Today, Amanda was quoted in a New York Times article about children's reading habits. Rather, I should say she was terribly misquoted by a reporter with an agenda who completely took her remarks out of context. Basically, the article makes Amanda look like a pushy mother who won't let her seven-year-old son read picture books, that she's FORCING him to read chapter books against his will, as if that will somehow make him smarter, which could not be farther from the truth.
As well as being a great writer and insightful book blogger, Amanda is a great mom who would do anything to encourage literacy for her three sons. Her house is filled with books, and she would only discourage her children from reading books if she felt the content was simply too mature. She doesn't care if her boys are reading picture books, chapter books, non-fiction, even the back of the cereal box. Her family has a monthly book club in which they discuss books they've selected for each other to read. Last spring her boys participated in Readathon with her, and they each read books for charity. Did they have fun? You betcha. Did she force them? Certainly not!!
That New York Times article has had more than 300 comments, most of them vilifying my friend. The Times reporter has refused to correct or clarify her remarks, and that makes me furious. She's hurt and upset, and it's so unfair. Now, Amanda has about ten times more followers than I do, and she's had tons of supportive comments on her blog today, which is comforting. She's also had lots of comments from people who sought out her blog after reading the article, and were able to get the full story.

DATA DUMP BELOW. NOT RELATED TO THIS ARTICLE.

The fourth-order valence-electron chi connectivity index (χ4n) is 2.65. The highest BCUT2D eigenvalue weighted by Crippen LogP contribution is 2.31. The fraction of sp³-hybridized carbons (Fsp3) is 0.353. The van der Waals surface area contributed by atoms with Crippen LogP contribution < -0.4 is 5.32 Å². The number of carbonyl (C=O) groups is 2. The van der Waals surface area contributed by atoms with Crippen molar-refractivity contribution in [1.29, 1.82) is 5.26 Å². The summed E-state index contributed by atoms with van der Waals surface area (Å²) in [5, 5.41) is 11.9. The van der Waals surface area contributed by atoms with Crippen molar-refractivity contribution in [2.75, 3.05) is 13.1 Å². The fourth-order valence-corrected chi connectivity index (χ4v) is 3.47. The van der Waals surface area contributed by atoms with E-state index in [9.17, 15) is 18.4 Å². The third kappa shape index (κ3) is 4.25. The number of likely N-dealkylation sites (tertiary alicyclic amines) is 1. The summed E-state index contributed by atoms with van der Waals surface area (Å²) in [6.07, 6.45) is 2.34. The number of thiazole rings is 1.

I just feel really badly that my good friend has had this terrible experience when she was simply trying to be kind and helpful to this reporter. The whole thing is particularly disturbing to me because years ago, I was a journalism major in college, and our professors tried to teach us about getting accurate quotes and writing unbiased articles. The New York Times was always used as an example of a paper with very high journalistic standards, so I'm really disappointed with them. This isn't some lousy cable news service.
Amanda was the first friend I made when I moved to San Antonio two years ago -- not surprisingly, we met at a book group that she founded. She's the one who encouraged me to start blogging, and I've probably found most of my followers and commenters because of her. If you've never read her blog, please take a moment to read her side of the story, and even leave her an encouraging comment. She deserves better than this.
P.S. If you can't get to Amanda's blog, it's probably crashed from so much traffic.